safe to put T-posts ONE FOOT deep?

Discussion in 'Coop & Run - Design, Construction, & Maintenance' started by jmc, Jan 21, 2009.

  1. jmc

    jmc Chillin' With My Peeps

    Jul 22, 2008
    South Central MA
    May be adding pasture area for ducks.

    Want to use T posts and 1" x 2" mesh welded wire attached.

    T posts 5 or more feet apart per 50 ft. side.

    Is sinking the posts just one foot deep into ground deep enough. I'd prefer to go 2 ft. but that would QUADRUPLE the work in rocky soil of MA.

    Thoughts appreciated as always. [​IMG]

    BTW: we're out in country with plenty of predators.

    all pens covered with flight pen netting................
  2. okiehen

    okiehen Chillin' With My Peeps

    Oct 25, 2007
    What we do is make sure that the plate is in the ground.
    Its better if you can get it down 14 in or so. The only time we have had them come out of the ground is if the tractor hit them.
  3. G Wiz Ranch

    G Wiz Ranch Chillin' With My Peeps

    Jan 20, 2009
    Lompoc, CA
    i would say it depends on your soil. Put one in 12" and push it arround and if its solid, your good to go. Picture a large dog pushing on it, will it stop him?
  4. B. Saffles Farms

    B. Saffles Farms Mr. Yappy Chickenizer

    Nov 23, 2008
    Madisonville, TN
    We drive ours down till the guide is just underground. Like G Wiz Ranch said, just drive one down about 12" and if its solid enough then you should be fine.
  5. CTChickenMom

    CTChickenMom Chillin' With My Peeps

    Jan 5, 2009
    SE Connecticut
    Think of a coyote or bobcat standing on their back legs pushing on it. I live in SE CT and we have at least 2 coyote families in the area. My medium sized dog weighs in at 70 pounds. They are taller than he is and definitely out-weight him by at least 30 pounds. They don't hunt alone but in packs so you may have 2 or 3 pushing on the fence.

    Whenever we've sunk posts in the ground we go to the frost line which is down 3-4 feet. Frost can wreck your nice straight posts (and make it easier for critters to push them over). Are you going to sink the wire in the ground? They will push or dig under it. Fisher cats are ruthless when it comes to food. It will mean more work but its protecting your investment and you only have to do it once.

    (My sister is south east of Albany, NY abt 20 minutes and had a bear make a few trips to her yard. Bent her wrought iron feeders like they were noodles but left her chickens alone.)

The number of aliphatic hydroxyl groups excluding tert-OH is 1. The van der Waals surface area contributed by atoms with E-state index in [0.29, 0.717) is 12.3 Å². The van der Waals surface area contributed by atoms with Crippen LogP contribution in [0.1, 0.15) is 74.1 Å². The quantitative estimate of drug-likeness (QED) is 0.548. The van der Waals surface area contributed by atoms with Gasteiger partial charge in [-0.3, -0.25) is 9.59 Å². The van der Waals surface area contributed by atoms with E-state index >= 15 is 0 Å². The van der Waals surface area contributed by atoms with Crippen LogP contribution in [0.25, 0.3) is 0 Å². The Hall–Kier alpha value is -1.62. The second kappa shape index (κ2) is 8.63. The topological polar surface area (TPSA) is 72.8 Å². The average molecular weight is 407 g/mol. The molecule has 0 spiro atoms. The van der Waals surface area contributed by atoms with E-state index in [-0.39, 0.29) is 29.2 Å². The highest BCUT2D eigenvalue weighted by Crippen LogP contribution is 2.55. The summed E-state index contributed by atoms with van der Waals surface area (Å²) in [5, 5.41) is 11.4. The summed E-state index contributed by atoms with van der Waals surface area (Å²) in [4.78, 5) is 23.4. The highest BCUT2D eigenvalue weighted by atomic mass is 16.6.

6. G Wiz Ranch

    G Wiz Ranch Chillin' With My Peeps

    Jan 20, 2009
    Lompoc, CA
    A bear? Maybe you should build a brick wall around them. [​IMG]
  7. patandchickens

    patandchickens Flock Mistress

    Apr 20, 2007
    Ontario, Canada
    Unless you are running a lot of electric strands on the outside of the fence, all it really needs to resist is wind (from a protecting the ducks standpoint anyhow). Any predator is going to be able to just climb over or walk it down, anyhow, so resisting the strength of predators is not an issue.

    For resisting the wind, 12" deep is marginal for that, but it won't fall over right away anyhow in most soils. You're going to use a post setter, yes, not just a sledge? One thing you can do, for a wire fence like this, is be flexible about where your post goes, so that when you hit a rock you just say 'oh poo' and move over six inches or a foot and try again. This does involve more work but is worth doing at least for the worst posts.

    Then if you want this fence to last for a few years, keep weeds off it, especially going into winter, as they contribute substantially to its tendency to lie down in sustained hard winds.

    Good luck,

  8. jmc

    jmc Chillin' With My Peeps

    Jul 22, 2008
    South Central MA
    You are very kind folks, thank you for your replies!
  9. speckledhen

    speckledhen Intentional Solitude Premium Member

    We put ours a foot into the ground. That's really what they are designed to do and if the ground is solid enough, you shouldnt have any trouble. I use the U-posts (the ones with the hooks). The best thing is to get a heavy duty one, not the lighter duty ones they sell. In the higher heights, they have the heavy duties.
  10. rdranch

    rdranch Chillin' With My Peeps

    Apr 13, 2007
    We one of those root feeders that you connect to a hose to "pre drill" holes for t posts. Here the soil is very hard clay and this helps ALOT!!![​IMG]

    Hope this helps.

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